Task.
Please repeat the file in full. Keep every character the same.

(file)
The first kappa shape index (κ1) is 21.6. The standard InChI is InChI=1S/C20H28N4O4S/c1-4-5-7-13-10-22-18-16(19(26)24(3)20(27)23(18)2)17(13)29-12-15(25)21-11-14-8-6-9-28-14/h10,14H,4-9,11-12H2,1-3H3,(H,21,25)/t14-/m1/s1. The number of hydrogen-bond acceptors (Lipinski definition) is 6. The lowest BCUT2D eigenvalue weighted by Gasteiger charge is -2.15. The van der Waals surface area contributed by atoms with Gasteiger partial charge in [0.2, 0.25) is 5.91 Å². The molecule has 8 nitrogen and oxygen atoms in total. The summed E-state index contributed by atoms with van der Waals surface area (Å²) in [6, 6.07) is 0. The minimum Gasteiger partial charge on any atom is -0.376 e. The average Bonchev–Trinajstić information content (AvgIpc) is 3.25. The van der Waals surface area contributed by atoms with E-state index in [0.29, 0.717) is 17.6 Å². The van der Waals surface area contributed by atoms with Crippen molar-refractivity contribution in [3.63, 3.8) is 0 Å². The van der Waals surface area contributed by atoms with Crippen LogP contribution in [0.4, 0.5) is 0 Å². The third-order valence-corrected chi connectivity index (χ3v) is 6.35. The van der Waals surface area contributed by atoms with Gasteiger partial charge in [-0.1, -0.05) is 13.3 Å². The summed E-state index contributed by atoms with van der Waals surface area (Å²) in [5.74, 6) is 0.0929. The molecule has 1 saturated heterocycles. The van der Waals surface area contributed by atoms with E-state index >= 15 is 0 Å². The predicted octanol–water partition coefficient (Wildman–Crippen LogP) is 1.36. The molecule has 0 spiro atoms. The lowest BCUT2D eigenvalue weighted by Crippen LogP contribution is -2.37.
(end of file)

The first kappa shape index (κ1) is 21.6. The standard InChI is InChI=1S/C20H28N4O4S/c1-4-5-7-13-10-22-18-16(19(26)24(3)20(27)23(18)2)17(13)29-12-15(25)21-11-14-8-6-9-28-14/h10,14H,4-9,11-12H2,1-3H3,(H,21,25)/t14-/m1/s1. The number of hydrogen-bond acceptors (Lipinski definition) is 6. The lowest BCUT2D eigenvalue weighted by Gasteiger charge is -2.15. The van der Waals surface area contributed by atoms with Gasteiger partial charge in [0.2, 0.25) is 5.91 Å². The molecule has 8 nitrogen and oxygen atoms in total. The summed E-state index contributed by atoms with van der Waals surface area (Å²) in [6, 6.07) is 0. The minimum Gasteiger partial charge on any atom is -0.376 e. The average Bonchev–Trinajstić information content (AvgIpc) is 3.25. The van der Waals surface area contributed by atoms with E-state index in [0.29, 0.717) is 17.6 Å². The van der Waals surface area contributed by atoms with Crippen molar-refractivity contribution in [3.63, 3.8) is 0 Å². The van der Waals surface area contributed by atoms with Crippen LogP contribution in [0.4, 0.5) is 0 Å². The third-order valence-corrected chi connectivity index (χ3v) is 6.35. The van der Waals surface area contributed by atoms with Gasteiger partial charge in [-0.1, -0.05) is 13.3 Å². The summed E-state index contributed by atoms with van der Waals surface area (Å²) in [5.74, 6) is 0.0929. The molecule has 1 saturated heterocycles. The van der Waals surface area contributed by atoms with E-state index >= 15 is 0 Å². The predicted octanol–water partition coefficient (Wildman–Crippen LogP) is 1.36. The molecule has 0 spiro atoms. The lowest BCUT2D eigenvalue weighted by Crippen LogP contribution is -2.37.